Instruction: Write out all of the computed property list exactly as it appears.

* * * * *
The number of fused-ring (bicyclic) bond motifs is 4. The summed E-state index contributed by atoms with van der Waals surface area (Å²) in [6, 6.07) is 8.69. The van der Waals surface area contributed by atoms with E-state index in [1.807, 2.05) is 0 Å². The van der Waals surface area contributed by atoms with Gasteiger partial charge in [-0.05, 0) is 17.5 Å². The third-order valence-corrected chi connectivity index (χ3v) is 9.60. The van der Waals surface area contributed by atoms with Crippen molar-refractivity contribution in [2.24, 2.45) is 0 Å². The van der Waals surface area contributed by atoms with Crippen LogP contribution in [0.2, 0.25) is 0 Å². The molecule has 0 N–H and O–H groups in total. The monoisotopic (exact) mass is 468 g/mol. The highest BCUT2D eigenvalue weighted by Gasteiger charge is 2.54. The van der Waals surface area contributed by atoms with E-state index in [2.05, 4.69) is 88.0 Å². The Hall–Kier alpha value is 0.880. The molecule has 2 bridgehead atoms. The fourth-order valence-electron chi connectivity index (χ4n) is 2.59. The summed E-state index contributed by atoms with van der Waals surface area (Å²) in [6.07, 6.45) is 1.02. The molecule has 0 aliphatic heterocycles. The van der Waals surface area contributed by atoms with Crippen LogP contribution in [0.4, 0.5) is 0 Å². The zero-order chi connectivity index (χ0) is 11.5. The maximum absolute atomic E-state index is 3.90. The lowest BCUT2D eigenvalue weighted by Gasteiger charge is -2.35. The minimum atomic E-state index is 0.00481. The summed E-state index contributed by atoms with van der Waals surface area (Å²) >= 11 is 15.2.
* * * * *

The number of fused-ring (bicyclic) bond motifs is 4. The summed E-state index contributed by atoms with van der Waals surface area (Å²) in [6, 6.07) is 8.69. The van der Waals surface area contributed by atoms with E-state index in [1.807, 2.05) is 0 Å². The van der Waals surface area contributed by atoms with Gasteiger partial charge in [-0.05, 0) is 17.5 Å². The third-order valence-corrected chi connectivity index (χ3v) is 9.60. The van der Waals surface area contributed by atoms with Crippen molar-refractivity contribution in [2.24, 2.45) is 0 Å². The van der Waals surface area contributed by atoms with Crippen LogP contribution in [0.2, 0.25) is 0 Å². The molecule has 0 N–H and O–H groups in total. The monoisotopic (exact) mass is 468 g/mol. The highest BCUT2D eigenvalue weighted by Gasteiger charge is 2.54. The van der Waals surface area contributed by atoms with E-state index in [2.05, 4.69) is 88.0 Å². The Hall–Kier alpha value is 0.880. The molecule has 2 bridgehead atoms. The fourth-order valence-electron chi connectivity index (χ4n) is 2.59. The summed E-state index contributed by atoms with van der Waals surface area (Å²) in [6.07, 6.45) is 1.02. The molecule has 0 aliphatic heterocycles. The van der Waals surface area contributed by atoms with Crippen LogP contribution in [0.4, 0.5) is 0 Å². The zero-order chi connectivity index (χ0) is 11.5. The maximum absolute atomic E-state index is 3.90. The lowest BCUT2D eigenvalue weighted by Gasteiger charge is -2.35. The minimum atomic E-state index is 0.00481. The summed E-state index contributed by atoms with van der Waals surface area (Å²) >= 11 is 15.2.